The best things to do in Dushanbe, Tajikistan
Dushanbe is a city of reinvention. Normally large urban areas evolve organically, changing slowly with broad trends and a shifting population. But the history of Dushanbe is punctuated with dramatic changes that have fundamentally altered the character of Tajikistan’s largest city.
Looking at it today – a sprawling centre with a population of just under a million people, palatial public zones, and bustling entertainment districts – it’s hard to believe what it looked like less than a century ago.
Dushanbe started as a small village and its name gives a hint to its original purpose. The Tajik word ‘Dushanbe’ actually means ‘Monday’ in English, and the village got its name because a weekly market was held here every Monday.
People would come down from the mountains with their goods and trade with each other. The rest of the week, not much happened in Dushanbe. Only a few thousand people actually lived here.
That was how it was for centuries – until 1924, when it was named as the capital of the Tajik Autonomous Soviet Socialist Republic, part of the USSR.
The Soviets turned the region into a centre for cotton and silk production and tens of thousands of people flooded in. Dushanbe was renamed to ‘Stalinabad’ in 1929, in honour of Joseph Stalin. Within just a few years, the city had been unrecognisably changed.
When I visit, you can still see some of the Soviet influence in the architecture and the urban layout of Dushanbe – particularly in some of the residential apartment blocks.
But, what’s also obvious is that there is not nearly as much Soviet architecture in Dushanbe as you find in the other capitals of Central Asia.
This is not accidental. The authorities in Tajikistan have made a concerted effort since independence to demolish as many buildings from the Soviet era as possible, and replace them with modern structures that project the image of a new sovereign country.
It’s another of the big moments that is quickly changing the face of Dushanbe. There are the old districts that are yet to be touched, parts of the city look like a construction zone, while other areas that have already been rejuvenated look much fresher than you expect in these often dusty countries.
There’s a great example of Dushanbe’s transformation in the city’s two best museums, with their appearances completely different from the other.
National Museum of Antiquities of Tajikistan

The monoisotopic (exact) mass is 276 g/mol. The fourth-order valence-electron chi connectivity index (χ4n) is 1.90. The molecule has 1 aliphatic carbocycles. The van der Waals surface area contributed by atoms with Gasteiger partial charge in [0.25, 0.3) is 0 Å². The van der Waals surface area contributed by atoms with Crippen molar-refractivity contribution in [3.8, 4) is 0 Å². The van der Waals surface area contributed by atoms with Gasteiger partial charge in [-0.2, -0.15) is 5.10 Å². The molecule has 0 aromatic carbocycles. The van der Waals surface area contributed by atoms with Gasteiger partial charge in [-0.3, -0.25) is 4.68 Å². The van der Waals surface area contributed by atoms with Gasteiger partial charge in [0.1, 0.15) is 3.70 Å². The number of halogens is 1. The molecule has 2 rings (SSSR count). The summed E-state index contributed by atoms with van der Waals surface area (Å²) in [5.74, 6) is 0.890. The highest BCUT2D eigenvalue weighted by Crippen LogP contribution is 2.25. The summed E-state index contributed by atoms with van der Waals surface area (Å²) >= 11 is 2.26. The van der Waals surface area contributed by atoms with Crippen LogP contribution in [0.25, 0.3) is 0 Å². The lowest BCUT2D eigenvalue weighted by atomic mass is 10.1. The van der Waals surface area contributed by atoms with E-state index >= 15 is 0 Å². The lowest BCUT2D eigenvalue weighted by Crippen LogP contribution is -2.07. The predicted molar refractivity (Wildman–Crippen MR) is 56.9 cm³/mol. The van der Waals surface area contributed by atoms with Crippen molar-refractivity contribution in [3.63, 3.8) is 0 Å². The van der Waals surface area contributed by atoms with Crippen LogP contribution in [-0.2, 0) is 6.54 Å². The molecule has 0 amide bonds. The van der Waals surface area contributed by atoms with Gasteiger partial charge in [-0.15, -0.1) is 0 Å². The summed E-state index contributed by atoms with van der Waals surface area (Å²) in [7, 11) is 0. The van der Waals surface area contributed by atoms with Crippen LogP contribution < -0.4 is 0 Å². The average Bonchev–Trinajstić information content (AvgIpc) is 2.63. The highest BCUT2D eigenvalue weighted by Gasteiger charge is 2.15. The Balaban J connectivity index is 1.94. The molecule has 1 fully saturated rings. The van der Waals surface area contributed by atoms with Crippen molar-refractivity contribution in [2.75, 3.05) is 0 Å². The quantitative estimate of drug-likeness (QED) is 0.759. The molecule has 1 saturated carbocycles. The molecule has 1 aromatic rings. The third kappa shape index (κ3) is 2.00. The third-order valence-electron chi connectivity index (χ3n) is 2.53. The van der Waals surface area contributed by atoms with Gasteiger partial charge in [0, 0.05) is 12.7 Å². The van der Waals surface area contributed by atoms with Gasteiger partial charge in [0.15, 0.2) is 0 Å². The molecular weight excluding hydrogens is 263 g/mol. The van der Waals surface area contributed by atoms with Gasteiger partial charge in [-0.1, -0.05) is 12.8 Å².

First, the National Museum of Antiquities of Tajikistan in Dushanbe. The name refers to the exhibits inside but you could be forgiven for thinking that it’s the building itself that is one of the antiquities. It feels tired, with tatty carpet and old air-conditioning units sitting in the hallways
But the museum has an excellent collection of artefacts that have been collected in the country and represent the most important eras over millennia of history.
There are items from Sarazm, for instance, which is considered to be the oldest city in Central Asia. Of particular note in this section is the ‘Lady of Sarazm’, the skeleton of a woman who was buried in the 4th century BC and covered with colourful lapis beads and seashell bracelets.
And the highlight is the 13-metre-long reclining Buddha that was found in Ajina Teppe and is about 1500 years old. It’s the largest Buddha found in Central Asia and is an incredible sight, even if it is presented rather unceremoniously in an upstairs room of the museum.
Beyond these artefacts, there are hundreds of other fascinating items and anyone with an interest in the region’s history will be impressed – although it may be best to bring a guide to get the most out of it.
National Museum of Tajikistan
Meanwhile, at the National Museum of Tajikistan, you’ll also find the reclining Buddha on display – except this one is a replica. However, it is presented with much more fanfare, with its own special room and dramatic lighting.
Everything at the museum is glossier. It’s an enormous building that opened in 2011, with a cavernous foyer and 22 large exhibition rooms spread out over four floors.
The collections in the museum range from the geology of the region, to the animals of Tajikistan, through different historical periods and right up to modern times. There are also art galleries and spaces for temporary exhibitions.
You could spend hours here exploring it all – and maybe you would want to. Especially if you have a guide, you’ll find there’s more information than you could possibly retain.
But beyond the collections and the exhibits, it’s the scale and boldness of the building that tells you so much about Dushanbe today.